As we continue to work our way through this year’s impressive selection of Christmas brews, it was time to visit Bjórgarðurinn. Comfortably hidden under the new and impressive Fosshótel Reykjavík, this spacious-yet-comfy location is a mecca for whoever is out of the prowl to taste all that the season has to offer.
And what a task that is. Bjórgarðurinn offers 17 different Christmas beers on tap, and special Christmas sandwiches to follow. As if that was not enough, they do offer a few more ‘regular’ beers, bringing the total of tap beers up to 22—and that’s not counting the bottles.
They are passionate about beer and they’re more than willing to assist us all through the jungle of over 60-holiday beers that are on offer in Iceland this year. After taking my seat, a taster of six beers was quick to appear, and with the great guidance of a dedicated bartender, the tasting commenced.
The first one wasn’t even a Christmas beer. It was a smoked imperial stout at 9,4% volume from Ölvisholt Brewery, called Lava. When I asked why we were starting there, the reply was quick; ‘This one will get your taste buds all fired up. You’ll be ready for anything.’
How very true, this was an excellent opening. The beer was rich and balanced and just the thing you need to remind you how a proper beer tastes before heading out on the great unknown of Beers of Christmas Present.
As the seasonal beers started coming, it was decided to start with Askasleikir, a 5.8% amber ale from the Borg Brugghús brewery named after one of the Yule Lads. Being one of the four standard Christmas brews that Borg sends out this year, it is the lightest and most accessible of the bunch.
It’s mild, but never watery, and there is a faint wheat flavour and a touch of something sweet, likely apricot or peach. A perfect go-to for those who’d rather have something light to wash down their Christmas roast.
The second glass to slide my way was the controversially named Skyld’að vera stólahljóð, also from Borg. It is a ‘T-beer’, an experimental brewing rather than staple inventory. Named as a nod to a recent political scandal, this 5.2% pale ale was a pleasant surprise.
There are some people out there that are not fans of Pale Ales in general, but this beer could very well be a gateway to those beers. Fresh, not bitter, and with a slight touch of citrus smell that I felt translated into the flavour. This light and fun beer is something I would recommend for a good evening out.
Then it was time to kick it up a notch and the 10% Barely wine Giljagaur, another of Borg’s Yule Lad beers, appeared in front of me. I have to admit I’m not a great fan. The aftertaste is nice, but it feels a little bit like unfiltered mead with some beer added.
It was also on the market last year, but I feel that this version is a little bit sweeter. There is a touch of something earthy, pine or wood, but it doesn’t really add to its flavour I feel. Honestly, it’s not something I’d enjoy over the holidays at home. I’d stick to something else.
The last taste form Borg was the third yule lad, Hurðaskellir, this time in the form of an 11,5% imperial porter. I admit it was a bit strong, and the alcohol crept through, but it was so nice. The liquid is a bit dense, and it had the porter-y feel of roasted malts and chocolatey smoothness, but there was a distinct sweetness, perhaps vanilla and a hint of coconut that made it very nice to drink.
This is the one beer you could curl up with under a blanket by the fireside. However, the alcohol percentage is affecting the flavour a faint bit, so there is a small hitch in the smoothness that should not be there.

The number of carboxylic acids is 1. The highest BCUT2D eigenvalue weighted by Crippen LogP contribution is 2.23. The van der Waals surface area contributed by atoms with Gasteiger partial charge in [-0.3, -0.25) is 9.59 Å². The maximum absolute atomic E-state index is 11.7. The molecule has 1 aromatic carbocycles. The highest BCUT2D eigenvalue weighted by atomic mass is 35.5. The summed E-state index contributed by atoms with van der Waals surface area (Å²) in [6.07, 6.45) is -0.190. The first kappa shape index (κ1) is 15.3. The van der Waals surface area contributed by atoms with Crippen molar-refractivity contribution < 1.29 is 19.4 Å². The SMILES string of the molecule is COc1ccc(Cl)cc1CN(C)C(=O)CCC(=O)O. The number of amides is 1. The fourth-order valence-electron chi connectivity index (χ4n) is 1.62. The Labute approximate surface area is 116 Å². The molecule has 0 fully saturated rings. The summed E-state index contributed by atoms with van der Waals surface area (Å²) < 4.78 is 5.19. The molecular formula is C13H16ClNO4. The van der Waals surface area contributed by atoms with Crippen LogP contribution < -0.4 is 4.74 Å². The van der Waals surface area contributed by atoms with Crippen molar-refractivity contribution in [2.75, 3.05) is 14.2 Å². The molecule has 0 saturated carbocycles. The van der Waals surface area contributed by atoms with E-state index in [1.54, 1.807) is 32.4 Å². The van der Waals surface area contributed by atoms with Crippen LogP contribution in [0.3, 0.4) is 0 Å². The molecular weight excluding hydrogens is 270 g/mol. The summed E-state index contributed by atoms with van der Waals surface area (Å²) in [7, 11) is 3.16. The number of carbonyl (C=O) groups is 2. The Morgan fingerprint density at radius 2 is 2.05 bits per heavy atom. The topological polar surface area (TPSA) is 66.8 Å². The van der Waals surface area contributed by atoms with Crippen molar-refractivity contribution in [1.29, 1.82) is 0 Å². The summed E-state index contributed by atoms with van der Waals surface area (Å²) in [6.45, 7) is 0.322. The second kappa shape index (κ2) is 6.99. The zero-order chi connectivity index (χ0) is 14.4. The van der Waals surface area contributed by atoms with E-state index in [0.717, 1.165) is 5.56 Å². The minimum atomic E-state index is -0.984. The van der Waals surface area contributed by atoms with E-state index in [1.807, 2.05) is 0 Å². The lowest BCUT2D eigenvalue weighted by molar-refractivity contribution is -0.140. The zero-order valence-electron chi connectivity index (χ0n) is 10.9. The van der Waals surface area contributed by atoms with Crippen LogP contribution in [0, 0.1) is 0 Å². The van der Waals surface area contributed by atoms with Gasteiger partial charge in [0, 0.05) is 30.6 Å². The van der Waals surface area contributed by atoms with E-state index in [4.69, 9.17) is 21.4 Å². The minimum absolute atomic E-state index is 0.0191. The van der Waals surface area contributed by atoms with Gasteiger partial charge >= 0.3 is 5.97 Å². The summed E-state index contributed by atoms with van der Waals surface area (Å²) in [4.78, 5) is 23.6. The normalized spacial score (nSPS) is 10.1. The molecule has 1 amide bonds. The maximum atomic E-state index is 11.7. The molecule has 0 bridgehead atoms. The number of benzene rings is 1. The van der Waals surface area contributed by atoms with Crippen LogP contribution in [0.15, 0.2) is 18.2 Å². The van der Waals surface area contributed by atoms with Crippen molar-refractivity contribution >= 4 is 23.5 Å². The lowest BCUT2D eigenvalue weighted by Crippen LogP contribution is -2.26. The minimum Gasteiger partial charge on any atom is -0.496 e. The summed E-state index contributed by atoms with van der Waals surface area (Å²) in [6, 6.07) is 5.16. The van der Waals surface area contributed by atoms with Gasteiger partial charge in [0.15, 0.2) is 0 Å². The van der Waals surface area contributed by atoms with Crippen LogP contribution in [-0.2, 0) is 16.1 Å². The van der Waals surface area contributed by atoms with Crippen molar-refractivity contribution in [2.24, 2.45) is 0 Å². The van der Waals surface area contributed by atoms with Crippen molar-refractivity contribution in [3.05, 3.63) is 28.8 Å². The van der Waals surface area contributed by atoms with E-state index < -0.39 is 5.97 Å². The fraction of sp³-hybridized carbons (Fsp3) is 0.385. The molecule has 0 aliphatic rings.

Next up was Malt Jólabjór from Ölgerðin. At a stable 5,6% it’s named after the national drink of Malt Extrakt on which it is based. Overall this doesn’t taste like beer. It tastes like Malt, the same unalcoholic Malt Icelanders mix with Appelsín for their kids at Christmas. You can buy it in any supermarket.
The beer, however, is sweet, very sweet, and I am told it’s sweeter from the tap than from the bottle. It is only available on tap at Bjórgarðurinn, so you really should go there, and have a taste of Icelandic Christmas, now with added alcohol for your enjoyment.
The last beer I got was from of one of Iceland’s youngest brewers; The Brother’s Brewery in the Westman islands. Leppur, named after one of the less known little siblings of the Yule Lads, is a 6,5% Milk Stout with some serious coffee and cream to it.
Oh, it was good. Comfortably full and rounded with the soft aftertaste form the cream, the coffee-chocolate balance was just right and so soft in texture. It’s a rich beer, but not too rich, and carries some weight to it, but never too much. It’s pretty sweet, and I know some might even say too sweet, but I disagree. It has the sweetness that Christmas needs and the rich warmth that suits the season. A winner. I found my beer.
See Also: Culture Tours in Iceland
If you’re an avid beer far and would like to spend the evening in the company of quality beers, sampling all the holiday season has to offer, Bjórgarðurinn is the place to be. They offer special taster sets of 6, 12 or 22 brands so that you can experience the whole set. Happy hour is every day from 03:00 PM to 07:00 PM.
The staff is happy to recommend what beers suit best to which items of the menu, which is pretty tasty and caters to omnivores, vegetarians and vegans alike. They are also more than willing to assist you in finding your special Christmas spirit in liquid form, so go meet them at Fosshótel Reykjavík, Þórunnartún 1, every day of the week between 03:00 and 01:00 AM.
In the mood for Christmas Beer, or have your own review to share? Have you visited Bjórgaðurinn and want to weigh in? Make sure to leave a comment in the Facebook box below and share your thoughts with us.